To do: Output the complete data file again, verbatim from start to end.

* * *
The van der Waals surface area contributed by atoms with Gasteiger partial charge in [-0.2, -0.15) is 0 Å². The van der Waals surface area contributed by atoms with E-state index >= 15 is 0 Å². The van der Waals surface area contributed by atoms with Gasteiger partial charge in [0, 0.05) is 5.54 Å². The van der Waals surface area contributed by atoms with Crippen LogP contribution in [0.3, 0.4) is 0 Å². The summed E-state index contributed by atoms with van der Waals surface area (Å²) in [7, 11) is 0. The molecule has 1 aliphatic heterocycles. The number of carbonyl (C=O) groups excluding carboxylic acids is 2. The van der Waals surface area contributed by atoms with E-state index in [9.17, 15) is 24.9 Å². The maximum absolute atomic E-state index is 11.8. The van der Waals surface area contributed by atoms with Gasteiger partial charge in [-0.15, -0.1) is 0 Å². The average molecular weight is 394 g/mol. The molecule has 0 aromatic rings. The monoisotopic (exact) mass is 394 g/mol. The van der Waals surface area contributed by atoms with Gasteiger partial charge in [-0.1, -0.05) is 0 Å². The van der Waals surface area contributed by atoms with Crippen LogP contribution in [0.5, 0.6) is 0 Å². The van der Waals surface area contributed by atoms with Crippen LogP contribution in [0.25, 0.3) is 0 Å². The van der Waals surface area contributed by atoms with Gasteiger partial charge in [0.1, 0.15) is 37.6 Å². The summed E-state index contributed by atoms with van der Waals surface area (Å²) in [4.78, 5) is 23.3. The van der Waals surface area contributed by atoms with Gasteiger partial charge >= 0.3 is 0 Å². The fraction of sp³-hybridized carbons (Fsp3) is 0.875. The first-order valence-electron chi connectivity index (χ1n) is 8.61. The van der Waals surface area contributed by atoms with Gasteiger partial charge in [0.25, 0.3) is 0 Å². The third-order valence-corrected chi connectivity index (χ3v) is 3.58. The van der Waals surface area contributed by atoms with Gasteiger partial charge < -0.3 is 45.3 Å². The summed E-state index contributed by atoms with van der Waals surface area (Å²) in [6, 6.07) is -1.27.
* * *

The van der Waals surface area contributed by atoms with Gasteiger partial charge in [-0.2, -0.15) is 0 Å². The van der Waals surface area contributed by atoms with E-state index >= 15 is 0 Å². The van der Waals surface area contributed by atoms with Gasteiger partial charge in [0, 0.05) is 5.54 Å². The van der Waals surface area contributed by atoms with Crippen LogP contribution in [0.3, 0.4) is 0 Å². The summed E-state index contributed by atoms with van der Waals surface area (Å²) in [7, 11) is 0. The molecule has 1 aliphatic heterocycles. The number of carbonyl (C=O) groups excluding carboxylic acids is 2. The van der Waals surface area contributed by atoms with E-state index in [9.17, 15) is 24.9 Å². The maximum absolute atomic E-state index is 11.8. The van der Waals surface area contributed by atoms with Gasteiger partial charge in [-0.15, -0.1) is 0 Å². The average molecular weight is 394 g/mol. The molecule has 0 aromatic rings. The monoisotopic (exact) mass is 394 g/mol. The van der Waals surface area contributed by atoms with Gasteiger partial charge in [-0.1, -0.05) is 0 Å². The van der Waals surface area contributed by atoms with Crippen LogP contribution in [0.5, 0.6) is 0 Å². The van der Waals surface area contributed by atoms with Crippen LogP contribution in [0.25, 0.3) is 0 Å². The van der Waals surface area contributed by atoms with Gasteiger partial charge in [0.1, 0.15) is 37.6 Å². The summed E-state index contributed by atoms with van der Waals surface area (Å²) in [4.78, 5) is 23.3. The van der Waals surface area contributed by atoms with Gasteiger partial charge >= 0.3 is 0 Å². The fraction of sp³-hybridized carbons (Fsp3) is 0.875. The first-order valence-electron chi connectivity index (χ1n) is 8.61. The van der Waals surface area contributed by atoms with Gasteiger partial charge in [0.25, 0.3) is 0 Å². The third-order valence-corrected chi connectivity index (χ3v) is 3.58. The van der Waals surface area contributed by atoms with Gasteiger partial charge < -0.3 is 45.3 Å². The summed E-state index contributed by atoms with van der Waals surface area (Å²) in [6, 6.07) is -1.27.